• Devil's advocate involves advancing a clearly-defined argument. Steelmanning is about clarifying an idea that gets a negative reaction due to factors like word choice or some other superficial factor.
  • Devil's advocate is a political act and is only relevant in a conversation between two or more people. Steelmanning can be social, but it can also be done entirely in conversation with yourself.
  • Devil's advocate is about winning an argument, and can be done even if you know exactly how the argument goes and know in advance that you'll still disagree with it when you're done making it. Steelmanning is about exploring an idea without preconceptions about where you'll end up.
  • Devil's advocate doesn't necessarily mean advancing the strongest argument, only the one that's most salient, hardest for your conversation partner to argue against, or most complex or interesting. Steelmanning is about searching for an argument that you genuinely find compelling, even if it's as simple as admitting your own lack of expertise and the complexity of the issue.
  • Devil's advocate can be a diversionary or stalling tactic, meant to delay or avoid an unwanted conclusion of a larger argument by focusing in on one of its minor components. Steelmanning is done for its own sake.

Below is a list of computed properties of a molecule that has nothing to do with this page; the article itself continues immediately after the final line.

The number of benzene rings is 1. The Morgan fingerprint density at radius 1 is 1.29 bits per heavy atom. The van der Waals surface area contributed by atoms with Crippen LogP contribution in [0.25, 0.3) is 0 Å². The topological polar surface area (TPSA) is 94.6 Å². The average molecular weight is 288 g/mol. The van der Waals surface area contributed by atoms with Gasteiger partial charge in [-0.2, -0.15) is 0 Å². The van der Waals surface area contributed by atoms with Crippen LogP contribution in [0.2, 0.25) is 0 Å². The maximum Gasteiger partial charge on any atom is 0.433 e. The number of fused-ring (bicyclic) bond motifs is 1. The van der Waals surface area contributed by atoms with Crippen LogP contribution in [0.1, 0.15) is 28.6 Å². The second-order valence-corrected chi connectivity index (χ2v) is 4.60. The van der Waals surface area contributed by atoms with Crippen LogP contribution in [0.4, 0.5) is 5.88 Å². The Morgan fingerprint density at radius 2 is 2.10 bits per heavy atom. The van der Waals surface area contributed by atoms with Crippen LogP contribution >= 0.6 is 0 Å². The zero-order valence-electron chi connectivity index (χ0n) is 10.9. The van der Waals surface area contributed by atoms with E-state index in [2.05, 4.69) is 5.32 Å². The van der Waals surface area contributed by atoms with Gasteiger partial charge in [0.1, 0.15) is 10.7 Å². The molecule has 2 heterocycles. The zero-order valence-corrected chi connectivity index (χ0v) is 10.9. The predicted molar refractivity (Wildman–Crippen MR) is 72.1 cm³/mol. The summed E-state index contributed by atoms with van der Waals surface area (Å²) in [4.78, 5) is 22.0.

• Devil's advocate comes with a feeling of tension, attention-hogging, and opposition. Steelmanning comes with a feeling of calm, curiosity, and connection.
comment by AllAmericanBreakfast · 2020-07-17T01:58:50.950Z · score: 1 (1 votes) · LW(p) · GW(p)

Empathy is inexpensive and brings surprising benefits. It takes a little bit of practice and intent. Mainly, it involves stating the obvious assumption about the other person's experience and desires. Offer things you think they'd want and that you'd be willing to give. Let them agree or correct you. This creates a good context in which high-value trades can occur, without needing an conscious, overriding, selfish goal to guide you from the start.

comment by mr-hire · 2020-07-17T21:13:29.481Z · score: 2 (1 votes) · LW(p) · GW(p)

FWIW, I like to be careful about my terms here.

Empathy is feeling what the other person is feeling.

Understanding is understanding what the other person is feeling.